Jeni and I were looking forward to the long holiday weekend to get some more work done on the boat. She’s still scraping Cetol off the teak trim, and I started investigating the source of the rotten wood I found inside the starboard cockpit coaming last week.
Jeni has spent several hours scraping and sanding the teak cap that covers the coaming, and now I had to pull it off to get inside and work. At least I managed to get it off in one piece, and more importantly, the curved part of the cap at the aft end of the coaming. I had to cut away the top of the fiberglass box channel in order to free up the teak because the screws holding it down were just spinning in wet, rotten wood backer blocks and wouldn’t come out. It frightens me to think that the two Lewmar 44 primary winches were attached to this “structure” using only wood screws. One good puff of wind on the jib sheets could likely have yanked them clean off the boat.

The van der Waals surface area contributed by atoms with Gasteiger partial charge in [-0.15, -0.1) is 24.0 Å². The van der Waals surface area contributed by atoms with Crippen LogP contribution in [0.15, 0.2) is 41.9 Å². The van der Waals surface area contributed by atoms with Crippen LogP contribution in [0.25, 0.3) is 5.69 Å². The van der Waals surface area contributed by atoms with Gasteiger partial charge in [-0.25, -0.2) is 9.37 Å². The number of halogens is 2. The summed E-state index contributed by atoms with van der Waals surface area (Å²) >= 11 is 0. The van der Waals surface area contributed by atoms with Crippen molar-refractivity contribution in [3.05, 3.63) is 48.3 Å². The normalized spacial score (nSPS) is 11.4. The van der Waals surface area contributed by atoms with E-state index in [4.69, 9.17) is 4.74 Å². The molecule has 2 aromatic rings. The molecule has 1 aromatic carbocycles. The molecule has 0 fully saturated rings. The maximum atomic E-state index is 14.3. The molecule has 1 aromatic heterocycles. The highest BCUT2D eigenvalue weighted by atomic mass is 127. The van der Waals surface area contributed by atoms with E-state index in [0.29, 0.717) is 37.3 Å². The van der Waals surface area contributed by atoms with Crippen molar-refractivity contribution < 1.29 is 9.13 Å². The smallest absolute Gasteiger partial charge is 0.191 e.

Once I scooped out all the crumbs of mahogany blocking and plywood I began to understand how they laid up the glass for the decks and cabin top. The lower half of the coamings were molded as part of the deck, with solid mahogany blocking and plywood inserted into structural areas where winches and cleats were to be installed. The raised part of the coamings were just tacked on after all the vertical trim on the coach house was installed, with yet more solid blocking and plywood stacked up in key areas. With all that out of the way, I finished up my excavations by cutting down the fiberglass sides to the level they were when the deck came out of the mold in 1977. Now I just have to figure out how to build a new [structural] coaming extension, and then glass it in place (while the boat is still floating in our slip).